- Deborah Kerr, Peter Wyngarde, Megs Jenkins
- William Archibald, Truman Capote
- Jack Clayton
- Running Time
- 100 minutes
The Innocents follows Miss Giddens (Kerr), an inexperienced Victorian governess who is interviewed and hired by a London businessman (Michael Redgrave) to take care of his two nephews on the countryside. He doesn’t really care about the kids and doesn’t want to be bothered by their problems. So he asks her to take charge and the entire responsibility of the children. She is shaken by his blunt request but accepts it nonetheless. And soon she moves in to the old isolated mansion.
She receives a warm welcome from Flora (Pamela Franklin), the youngest child and soon Miles (Martin Stephens) joins them coming back from board school. Initially things go great with them: Giddens falls in love with both children and they love her back. But soon things start to unravel. An apparition keeps appearing to Miss Gibbens, a man she finds out was named Peter Quint (Wyngarde), a valet in the mansion and died not long ago. Miss Giddens gets more and more troubled by the sounds and voices she hears, and a second apparition only makes things worse. She realizes the two ghosts are somehow connected to the children and controlling their actions.
The Innocents is definitely in the upper class of horror films as it doesn’t get more sophisticated than this. Clayton creates such a complex, enigmatic surrounding to the story; you feel the chills down your spine. Every part of the house is alive, and it hides secrets on its corners. The gardens are beautiful and frightening at the same time and Clayton directs it with great mastery. It’s really exquisite.
Based on Henry James’ The Turn of the Screw, The Innocents doesn’t go for easy frights; it builds the tension slowly, creating an entire atmosphere of uncertainties around the household. When things start happening, you never really know what’s about to happen. But the film is well-paced; it’s not interested in making us scream or jump off our chairs. What it really wants if for us to bite our nails to the bone – and it does that brilliantly.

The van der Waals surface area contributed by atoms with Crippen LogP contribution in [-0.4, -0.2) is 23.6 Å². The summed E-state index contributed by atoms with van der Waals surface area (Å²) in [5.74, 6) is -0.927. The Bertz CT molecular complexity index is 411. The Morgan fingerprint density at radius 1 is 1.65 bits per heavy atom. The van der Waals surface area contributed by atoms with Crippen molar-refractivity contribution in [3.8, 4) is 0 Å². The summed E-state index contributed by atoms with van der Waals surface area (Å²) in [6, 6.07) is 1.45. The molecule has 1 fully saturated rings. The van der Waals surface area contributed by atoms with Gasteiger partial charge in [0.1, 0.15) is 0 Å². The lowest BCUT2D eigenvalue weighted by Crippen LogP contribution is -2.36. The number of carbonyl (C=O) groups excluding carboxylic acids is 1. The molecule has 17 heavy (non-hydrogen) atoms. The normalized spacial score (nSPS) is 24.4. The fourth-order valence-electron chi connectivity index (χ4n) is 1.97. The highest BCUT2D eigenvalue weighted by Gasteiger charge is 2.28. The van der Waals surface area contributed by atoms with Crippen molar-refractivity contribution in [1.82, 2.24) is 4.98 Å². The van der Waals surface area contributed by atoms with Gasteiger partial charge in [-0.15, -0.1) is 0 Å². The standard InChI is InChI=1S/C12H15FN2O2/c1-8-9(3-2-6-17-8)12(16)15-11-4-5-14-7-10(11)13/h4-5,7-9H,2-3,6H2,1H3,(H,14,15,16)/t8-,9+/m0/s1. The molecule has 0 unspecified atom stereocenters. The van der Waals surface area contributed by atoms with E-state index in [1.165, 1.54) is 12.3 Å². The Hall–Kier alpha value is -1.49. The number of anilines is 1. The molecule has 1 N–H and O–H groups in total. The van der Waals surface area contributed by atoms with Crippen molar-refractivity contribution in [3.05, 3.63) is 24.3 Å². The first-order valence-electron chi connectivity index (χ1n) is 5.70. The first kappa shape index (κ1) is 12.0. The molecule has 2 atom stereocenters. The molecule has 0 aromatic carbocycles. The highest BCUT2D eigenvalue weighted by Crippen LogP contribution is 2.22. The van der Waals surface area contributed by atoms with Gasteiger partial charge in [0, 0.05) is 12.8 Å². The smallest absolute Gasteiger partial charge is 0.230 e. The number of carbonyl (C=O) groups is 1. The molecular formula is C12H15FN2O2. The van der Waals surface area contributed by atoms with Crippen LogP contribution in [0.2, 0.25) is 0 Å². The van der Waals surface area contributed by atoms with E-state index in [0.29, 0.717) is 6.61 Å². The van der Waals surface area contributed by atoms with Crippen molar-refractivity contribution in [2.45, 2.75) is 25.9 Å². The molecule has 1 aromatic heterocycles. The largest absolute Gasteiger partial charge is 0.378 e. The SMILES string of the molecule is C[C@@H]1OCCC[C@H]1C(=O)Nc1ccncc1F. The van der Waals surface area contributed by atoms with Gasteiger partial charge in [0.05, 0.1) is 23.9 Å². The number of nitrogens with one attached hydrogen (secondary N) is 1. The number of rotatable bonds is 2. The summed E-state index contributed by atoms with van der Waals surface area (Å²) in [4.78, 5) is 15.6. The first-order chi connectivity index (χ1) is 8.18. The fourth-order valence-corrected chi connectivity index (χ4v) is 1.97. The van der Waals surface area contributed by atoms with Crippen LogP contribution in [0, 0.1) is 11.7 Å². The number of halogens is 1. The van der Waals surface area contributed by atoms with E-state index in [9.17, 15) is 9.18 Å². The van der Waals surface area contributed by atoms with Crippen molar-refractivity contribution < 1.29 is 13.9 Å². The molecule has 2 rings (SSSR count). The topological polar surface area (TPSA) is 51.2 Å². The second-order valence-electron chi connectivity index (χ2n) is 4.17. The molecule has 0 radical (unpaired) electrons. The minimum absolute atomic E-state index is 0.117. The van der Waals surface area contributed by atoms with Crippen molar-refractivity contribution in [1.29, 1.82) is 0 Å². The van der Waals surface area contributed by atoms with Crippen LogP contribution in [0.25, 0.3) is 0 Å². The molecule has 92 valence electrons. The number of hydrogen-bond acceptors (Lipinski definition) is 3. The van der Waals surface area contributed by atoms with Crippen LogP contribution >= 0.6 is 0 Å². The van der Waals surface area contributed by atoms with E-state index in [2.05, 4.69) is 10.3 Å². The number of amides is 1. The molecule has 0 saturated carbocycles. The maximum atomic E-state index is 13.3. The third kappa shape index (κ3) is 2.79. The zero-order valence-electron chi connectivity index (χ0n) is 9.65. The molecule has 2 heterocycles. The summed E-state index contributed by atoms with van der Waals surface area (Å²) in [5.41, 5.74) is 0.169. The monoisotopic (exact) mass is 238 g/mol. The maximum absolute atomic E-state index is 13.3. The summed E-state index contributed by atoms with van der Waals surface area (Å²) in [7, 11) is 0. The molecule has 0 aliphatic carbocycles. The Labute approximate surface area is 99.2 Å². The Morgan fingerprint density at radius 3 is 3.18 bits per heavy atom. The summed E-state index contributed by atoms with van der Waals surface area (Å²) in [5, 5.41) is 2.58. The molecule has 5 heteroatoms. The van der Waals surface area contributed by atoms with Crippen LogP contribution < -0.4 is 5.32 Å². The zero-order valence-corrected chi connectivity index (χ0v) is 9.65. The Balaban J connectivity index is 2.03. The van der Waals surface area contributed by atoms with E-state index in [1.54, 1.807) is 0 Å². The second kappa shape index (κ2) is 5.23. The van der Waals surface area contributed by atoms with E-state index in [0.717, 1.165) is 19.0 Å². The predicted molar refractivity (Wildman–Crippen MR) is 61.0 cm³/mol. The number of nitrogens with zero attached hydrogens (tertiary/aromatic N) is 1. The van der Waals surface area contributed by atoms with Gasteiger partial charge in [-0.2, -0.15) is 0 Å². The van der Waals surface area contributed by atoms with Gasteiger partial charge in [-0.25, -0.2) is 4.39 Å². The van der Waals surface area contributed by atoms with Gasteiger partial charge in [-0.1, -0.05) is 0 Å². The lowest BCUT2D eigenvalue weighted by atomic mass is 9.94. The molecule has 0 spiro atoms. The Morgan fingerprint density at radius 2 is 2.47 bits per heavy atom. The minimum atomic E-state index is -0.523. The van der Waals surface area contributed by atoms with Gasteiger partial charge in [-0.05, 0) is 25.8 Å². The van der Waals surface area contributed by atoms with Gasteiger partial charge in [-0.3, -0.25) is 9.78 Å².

Although it is a ghost story at heart, The Innocents also has another layer of interpretation that re-purposes everything we are watching. Miss Giddens is the only person who actually sees the ghosts, and in time the film gives us a lot of room to wonder if she is just imagining them. Are they real or is she crazy? The film never gives us a final answer, and in a way, not doing so gives the story – and the ending – a totally different meaning. Did she manage to make the kids see the truth or was she brainwashing and manipulating them?
Kerr carries The Innocents perfectly. She gives her character so many emotions. It’s a perfectly calibrated performance. The entire cast is great, but probably the standout really is Stephens; he was just a child at the time, but he gives such a frightening performance, he really creates a disturbed character, one that makes us want to get out of the way as soon as possible while also wanting to protect him from all harm.
Great cast all around, and you can clearly see how The Innocents ended up inspiring some of the films that came after it, principally The Others (2001).
*still courtesy of 20th Century Fox*
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